The legend on the right illustrates how the information about the various components shown in the frames are involved in the boot process. These are highlighted as follows:

  • The box color shows the component source code origin
  • The arrows show the loading and calling actions between the components
  • The Cube logo is used on the top right corner of components that can be configured via STM32CubeMX
  • The lock show the components that can be authenticated during the boot process


3.2. STM32MP25 Cortex-A35 main processor boot chain[edit source]

3.2.1. Overview[edit source]

When Cortex-A35 main processor mode is selected, the Cortex-A35 is booting first. Cortex-M33 is kept under reset by hardware until application request to start it.

STM32MP25 boot chain uses Trusted Firmware-A (TF-A) as the FSBL in order to fulfill all the requirements for security-sensitive customers, and it uses U-Boot as the SSBL executing in Cortex-A35 non-secure context.
Note that the authentication is optional with this boot chain, so it can run on any STM32MP25 device security variant (that is, with or without the Secure boot).
Refer to the security overview for an introduction of the secure features available on STM32MP25, from the secure boot up to trusted applications execution.

STM32MP25 boot chain


Once system is initialized (clock tree, regulators, system firewall) by OP-TEE secure OS, it is possible to start Cortex-M33 in coprocessor at SSBL level by the U-Boot early boot feature or, later, by the Linux remoteproc framework, depending on the application startup time-targets.
Cortex-M33 coprocessor management could directly be done by U-Boot or Linux kernel in case of non-authenticated Cortex-M33 firmware or could rely on OP-TEE remoteproc trusted application in case of authenticated Cortex-M33 firmware.
Cortex-M33 firmware could be made up of different parts depending on customer product requirements:

  • Cortex-M33 non-secure: STM32 Cube for application
  • Cortex-M33 secure: TF-M secure OS for runtime secure services (optional)
  • Cortex-M33 secure: low power functions for Cortex-M33 low power entry and exit management (optional)

The following figure shows an authenticated Cortex-M33 firmware load and start by Linux kernel through OP-TEE remoteproc TA.

STM32MP25 boot chain

3.2.2. ROM code[edit source]

The ROM code starts the processor in secure mode. It supports the FSBL authentication and decryption.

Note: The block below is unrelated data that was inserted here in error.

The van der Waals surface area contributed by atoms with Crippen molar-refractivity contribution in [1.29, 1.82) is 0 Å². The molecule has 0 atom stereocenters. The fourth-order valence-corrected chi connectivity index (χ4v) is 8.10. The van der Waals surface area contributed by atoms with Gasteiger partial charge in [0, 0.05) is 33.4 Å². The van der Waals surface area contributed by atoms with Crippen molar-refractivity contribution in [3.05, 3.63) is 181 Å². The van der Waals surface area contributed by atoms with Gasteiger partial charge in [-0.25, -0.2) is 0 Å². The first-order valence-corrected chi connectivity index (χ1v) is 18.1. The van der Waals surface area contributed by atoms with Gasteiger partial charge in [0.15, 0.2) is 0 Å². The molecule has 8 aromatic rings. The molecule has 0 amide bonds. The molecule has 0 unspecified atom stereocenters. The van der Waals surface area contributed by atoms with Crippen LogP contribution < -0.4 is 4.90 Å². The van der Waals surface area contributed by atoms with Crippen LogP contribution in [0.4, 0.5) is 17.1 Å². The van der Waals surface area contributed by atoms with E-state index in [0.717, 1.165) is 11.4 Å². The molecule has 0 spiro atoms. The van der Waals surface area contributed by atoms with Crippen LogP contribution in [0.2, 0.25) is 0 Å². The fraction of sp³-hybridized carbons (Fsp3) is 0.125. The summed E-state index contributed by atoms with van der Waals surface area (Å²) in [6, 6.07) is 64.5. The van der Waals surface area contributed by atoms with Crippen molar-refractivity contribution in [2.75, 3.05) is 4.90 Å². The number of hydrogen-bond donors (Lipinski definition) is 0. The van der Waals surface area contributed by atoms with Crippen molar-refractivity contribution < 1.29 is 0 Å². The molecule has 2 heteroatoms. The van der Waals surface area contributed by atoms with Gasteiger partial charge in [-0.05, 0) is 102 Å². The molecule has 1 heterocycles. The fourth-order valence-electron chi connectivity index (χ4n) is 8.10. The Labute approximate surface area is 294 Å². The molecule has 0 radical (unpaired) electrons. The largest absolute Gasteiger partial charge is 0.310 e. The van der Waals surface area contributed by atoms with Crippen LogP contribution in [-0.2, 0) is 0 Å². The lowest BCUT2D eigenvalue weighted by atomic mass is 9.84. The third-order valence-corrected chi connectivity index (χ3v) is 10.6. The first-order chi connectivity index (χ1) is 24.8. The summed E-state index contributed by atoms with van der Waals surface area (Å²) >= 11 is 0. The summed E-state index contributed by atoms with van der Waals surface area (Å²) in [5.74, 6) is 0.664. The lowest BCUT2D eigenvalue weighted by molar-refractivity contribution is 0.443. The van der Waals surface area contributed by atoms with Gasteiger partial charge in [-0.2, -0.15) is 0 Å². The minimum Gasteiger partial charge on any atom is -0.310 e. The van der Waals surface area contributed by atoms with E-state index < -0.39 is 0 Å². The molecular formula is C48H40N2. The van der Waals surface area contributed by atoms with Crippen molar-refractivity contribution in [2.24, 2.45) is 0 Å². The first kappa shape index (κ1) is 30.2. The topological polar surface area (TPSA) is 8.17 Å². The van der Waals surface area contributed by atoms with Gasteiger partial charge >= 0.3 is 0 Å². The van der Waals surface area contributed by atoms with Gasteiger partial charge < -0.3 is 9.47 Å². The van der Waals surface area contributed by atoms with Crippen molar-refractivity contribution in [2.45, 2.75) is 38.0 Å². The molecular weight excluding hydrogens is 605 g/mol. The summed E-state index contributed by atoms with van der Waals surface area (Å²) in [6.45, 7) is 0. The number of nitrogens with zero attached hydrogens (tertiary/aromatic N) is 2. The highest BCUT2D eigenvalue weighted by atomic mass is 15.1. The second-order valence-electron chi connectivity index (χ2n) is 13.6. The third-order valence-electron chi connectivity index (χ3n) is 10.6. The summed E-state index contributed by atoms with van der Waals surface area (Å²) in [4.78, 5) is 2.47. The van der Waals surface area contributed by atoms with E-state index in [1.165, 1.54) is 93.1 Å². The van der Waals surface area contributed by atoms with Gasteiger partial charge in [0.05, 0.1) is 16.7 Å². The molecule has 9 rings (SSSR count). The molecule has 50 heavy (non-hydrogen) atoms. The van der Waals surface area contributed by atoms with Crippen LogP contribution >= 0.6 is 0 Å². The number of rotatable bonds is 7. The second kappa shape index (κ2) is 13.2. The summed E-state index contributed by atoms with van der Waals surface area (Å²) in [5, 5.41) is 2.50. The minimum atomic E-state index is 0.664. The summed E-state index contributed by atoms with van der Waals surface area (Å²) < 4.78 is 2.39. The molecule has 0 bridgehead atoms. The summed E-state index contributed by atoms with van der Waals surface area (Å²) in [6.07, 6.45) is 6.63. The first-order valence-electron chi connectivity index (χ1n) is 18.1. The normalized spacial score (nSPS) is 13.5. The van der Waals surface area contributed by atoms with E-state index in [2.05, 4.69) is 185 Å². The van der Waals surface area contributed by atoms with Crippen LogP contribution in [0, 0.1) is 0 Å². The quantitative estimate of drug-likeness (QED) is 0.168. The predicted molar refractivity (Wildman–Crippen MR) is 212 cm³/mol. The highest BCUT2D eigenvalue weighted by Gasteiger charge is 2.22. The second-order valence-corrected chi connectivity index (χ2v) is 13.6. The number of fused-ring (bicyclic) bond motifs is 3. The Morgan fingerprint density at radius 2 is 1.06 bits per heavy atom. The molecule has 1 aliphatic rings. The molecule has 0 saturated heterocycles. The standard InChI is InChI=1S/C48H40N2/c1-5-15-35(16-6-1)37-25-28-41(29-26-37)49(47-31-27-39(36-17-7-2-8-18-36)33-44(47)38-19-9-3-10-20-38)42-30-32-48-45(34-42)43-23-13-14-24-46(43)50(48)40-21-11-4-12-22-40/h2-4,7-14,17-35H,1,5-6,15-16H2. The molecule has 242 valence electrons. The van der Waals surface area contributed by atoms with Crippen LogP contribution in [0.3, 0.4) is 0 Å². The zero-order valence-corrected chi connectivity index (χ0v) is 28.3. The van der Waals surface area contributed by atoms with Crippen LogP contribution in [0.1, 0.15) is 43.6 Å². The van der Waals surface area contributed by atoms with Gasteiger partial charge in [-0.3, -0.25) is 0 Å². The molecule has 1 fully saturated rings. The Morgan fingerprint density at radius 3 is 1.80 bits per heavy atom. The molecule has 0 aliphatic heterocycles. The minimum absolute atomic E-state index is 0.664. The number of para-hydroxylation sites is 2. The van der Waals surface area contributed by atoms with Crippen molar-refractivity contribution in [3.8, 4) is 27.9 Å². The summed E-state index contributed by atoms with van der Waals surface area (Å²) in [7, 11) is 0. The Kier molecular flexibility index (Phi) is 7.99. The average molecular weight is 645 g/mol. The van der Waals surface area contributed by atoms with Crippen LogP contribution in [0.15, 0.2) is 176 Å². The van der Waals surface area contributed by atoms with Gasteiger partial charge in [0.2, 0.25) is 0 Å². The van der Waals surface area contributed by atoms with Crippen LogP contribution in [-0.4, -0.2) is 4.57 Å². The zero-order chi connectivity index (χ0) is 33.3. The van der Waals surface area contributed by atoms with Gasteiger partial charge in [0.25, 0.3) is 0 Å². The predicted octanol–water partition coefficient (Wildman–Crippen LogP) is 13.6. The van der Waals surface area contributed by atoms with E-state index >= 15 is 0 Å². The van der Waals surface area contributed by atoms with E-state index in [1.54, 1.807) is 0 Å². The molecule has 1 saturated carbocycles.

3.2.3. First stage bootloader (FSBL)[edit source]

The FSBL is executed from the SYSRAM.
Among other things, this bootloader initializes (part of) the clock tree and the DDR controller.
The FSBL loads (and optionally authenticates) the secure monitor, the secure OS and the second-stage bootloader (SSBL) into the DDR external RAM and jumps to secure monitor.
Trusted Firmware-A (TF-A) BL2 is used as FSBL on STM32MP2 series.

3.2.4. Second stage bootloader (SSBL)[edit source]

U-Boot is commonly used as a bootloader in embedded software and it is the one used on STM32 Arm® Cortex® MPUs More info.png.

3.2.5. Linux[edit source]

Linux® OS is loaded in DDR by U-Boot and executed in the non-secure context.

3.2.6. Secure monitor[edit source]

The Cortex-A35 secure world (EL3) supports TF-A BL31 secure monitor. Its role is to manage transitions between Cortex-A35 secure and non-secure contexts and Cortex-A35 cluster low power states.

3.2.7. Secure OS[edit source]

The Cortex-A35 secure world supports OP-TEE secure OS.

3.2.8. Coprocessor firmware[edit source]

The coprocessor STM32Cube firmware can be started at the SSBL level by U-Boot with the remoteproc feature (rproc command) or, later, by Linux remoteproc framework, depending on the application startup time-targets.
Thanks to a specific OP-TEE trusted application (TA) running on the Arm® TrustZone and to the Resource Isolation Framework, it is possible to authenticate the Cortex®-M33 firmware and install it on isolated memory region to ensure its integrity during the execution. For details, please refer to How_to_protect_the_coprocessor_firmware article.